James Cole front-end Developer

Modern Front End Development Using AngularJS with .NET MVC

While the Razor syntax provided in the View layer for .NET apps is very powerful, it isn’t always as flexible as you need, and won’t always provide you with friendly markup on the front end. At the same time, there may be instances where you’d like to decouple your front end from the back end, and in those cases you most likely won’t want to use Razor at all in favor of plain HTML.


AngularJS is a fantastic Javascript MVC framework. It has exploded in popularity, virtually overtaking other frameworks like Backbone and Ember. AngularJS provides some amazing capabilities out of the box, and can convert your non-trivial jQuery based apps into something more powerful and yet more simple to maintain.

While there are some solid reasons to use AngularJS for a large scale app as opposed to some other Javascript MVC, I’d rather not delve into them now. My purpose here is to demonstrate how you’d accomplish AngularJS integration with a traditional, custom .NET API application.

Use Case

While working for New Signature, I recently produced a dashboard for a client, powered by a .NET API using the Web API framework, and AngularJS on the front end. We created lots of charts and graphs to view various information: exactly what you’d expect in a dashboard. Those chart widgets were developed using the equally fantastic D3JS library. If you’re looking to create custom charts, maps, or any other kind of visualization, you’ll want to check D3 out as well.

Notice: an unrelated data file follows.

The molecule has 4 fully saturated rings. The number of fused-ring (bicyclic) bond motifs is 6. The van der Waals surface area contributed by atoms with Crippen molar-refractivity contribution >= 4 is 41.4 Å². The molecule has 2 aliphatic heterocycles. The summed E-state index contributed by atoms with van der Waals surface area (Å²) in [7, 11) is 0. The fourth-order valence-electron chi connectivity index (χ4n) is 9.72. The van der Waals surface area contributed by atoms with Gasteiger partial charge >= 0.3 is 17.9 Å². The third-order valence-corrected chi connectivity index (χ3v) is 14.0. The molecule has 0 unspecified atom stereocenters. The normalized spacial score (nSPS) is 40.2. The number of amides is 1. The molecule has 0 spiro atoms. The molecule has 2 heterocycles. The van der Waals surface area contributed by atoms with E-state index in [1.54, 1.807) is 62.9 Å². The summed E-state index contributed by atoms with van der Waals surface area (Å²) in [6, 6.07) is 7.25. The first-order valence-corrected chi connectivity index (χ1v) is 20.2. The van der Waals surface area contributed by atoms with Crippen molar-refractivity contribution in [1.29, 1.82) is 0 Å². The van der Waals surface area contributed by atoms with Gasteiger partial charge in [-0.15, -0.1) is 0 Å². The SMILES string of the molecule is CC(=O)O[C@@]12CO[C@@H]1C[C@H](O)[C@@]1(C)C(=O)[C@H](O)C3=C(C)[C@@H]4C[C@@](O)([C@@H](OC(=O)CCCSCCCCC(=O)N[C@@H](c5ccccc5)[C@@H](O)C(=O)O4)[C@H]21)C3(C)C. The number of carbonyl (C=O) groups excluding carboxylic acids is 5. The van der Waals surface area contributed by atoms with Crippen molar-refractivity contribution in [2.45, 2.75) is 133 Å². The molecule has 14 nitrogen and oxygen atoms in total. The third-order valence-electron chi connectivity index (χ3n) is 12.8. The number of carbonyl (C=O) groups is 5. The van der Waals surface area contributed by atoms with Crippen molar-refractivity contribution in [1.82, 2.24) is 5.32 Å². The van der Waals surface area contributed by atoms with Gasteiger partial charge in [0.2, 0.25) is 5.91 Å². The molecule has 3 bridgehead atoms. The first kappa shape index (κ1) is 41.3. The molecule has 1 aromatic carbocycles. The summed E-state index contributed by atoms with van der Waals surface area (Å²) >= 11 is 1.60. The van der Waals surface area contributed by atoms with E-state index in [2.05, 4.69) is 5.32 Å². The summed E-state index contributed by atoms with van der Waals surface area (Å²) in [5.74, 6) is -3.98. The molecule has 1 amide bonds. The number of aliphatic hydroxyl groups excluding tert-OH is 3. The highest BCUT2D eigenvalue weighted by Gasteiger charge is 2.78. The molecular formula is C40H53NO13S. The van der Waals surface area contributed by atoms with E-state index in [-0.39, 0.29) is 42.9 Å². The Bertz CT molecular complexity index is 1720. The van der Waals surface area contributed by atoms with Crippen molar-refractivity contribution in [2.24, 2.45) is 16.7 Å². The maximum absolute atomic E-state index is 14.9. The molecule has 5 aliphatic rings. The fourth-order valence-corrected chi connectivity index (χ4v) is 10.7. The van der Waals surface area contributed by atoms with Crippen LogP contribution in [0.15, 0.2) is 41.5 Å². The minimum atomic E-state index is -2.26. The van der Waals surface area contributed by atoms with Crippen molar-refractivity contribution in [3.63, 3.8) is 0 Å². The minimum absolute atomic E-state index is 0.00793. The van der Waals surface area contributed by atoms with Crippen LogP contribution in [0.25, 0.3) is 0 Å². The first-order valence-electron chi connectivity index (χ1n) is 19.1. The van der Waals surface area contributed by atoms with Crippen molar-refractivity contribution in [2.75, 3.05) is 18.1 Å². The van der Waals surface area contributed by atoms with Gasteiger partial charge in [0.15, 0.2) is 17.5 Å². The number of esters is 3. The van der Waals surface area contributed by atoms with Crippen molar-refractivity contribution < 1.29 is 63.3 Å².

Yet I digress.

AngularJS supports a rather new type of development, the Single Page Application (SPA). This type of application doesn’t feature any page reloads because Javascript is used to render each view. While the user is in fact navigating through your application, it will appear as if they’re not leaving a single page. New Signature developed this dashboard as a SPA, and I’ll explain how we accomplished that.

AngularJS Views

The views were written as cshtml documents, that way I can incorporate the Razor syntax where needed. For example, rather than let the front end handle authentication, we left that to .NET. We were redeveloping a previously built application, and rather than write functionality to handle authentication, we left it with .NET and Razor. The AngularJS view layer is of course plain HTML, and that’s the most simple and direct way to work with the browser. Yet as I’ve demonstrated, there are sometimes cases where you need Razor, and if you can allow yourself that flexibility you should take it.

You certainly don’t need to keep Razor for anything though, and totally decoupling the front end leads to some unintended benefits. For example, a strictly HTML / JS front end can be hosted anywhere. It need not live in the .NET project at all. In this situation, the .NET app is strictly an API layer. Once you’re in this regime, it will lead you to even more possibilities. A client may want an iOS app or Windows Store app. If you have an API layer, you can create an HTML / JS app with AngularJS, then package it with PhoneGap (a.k.a. Cordova). This will result in giving you a fully native app that’s eligible to be sold in its respective marketplace. That’s clearly better than hiring specialized teams of native app devs.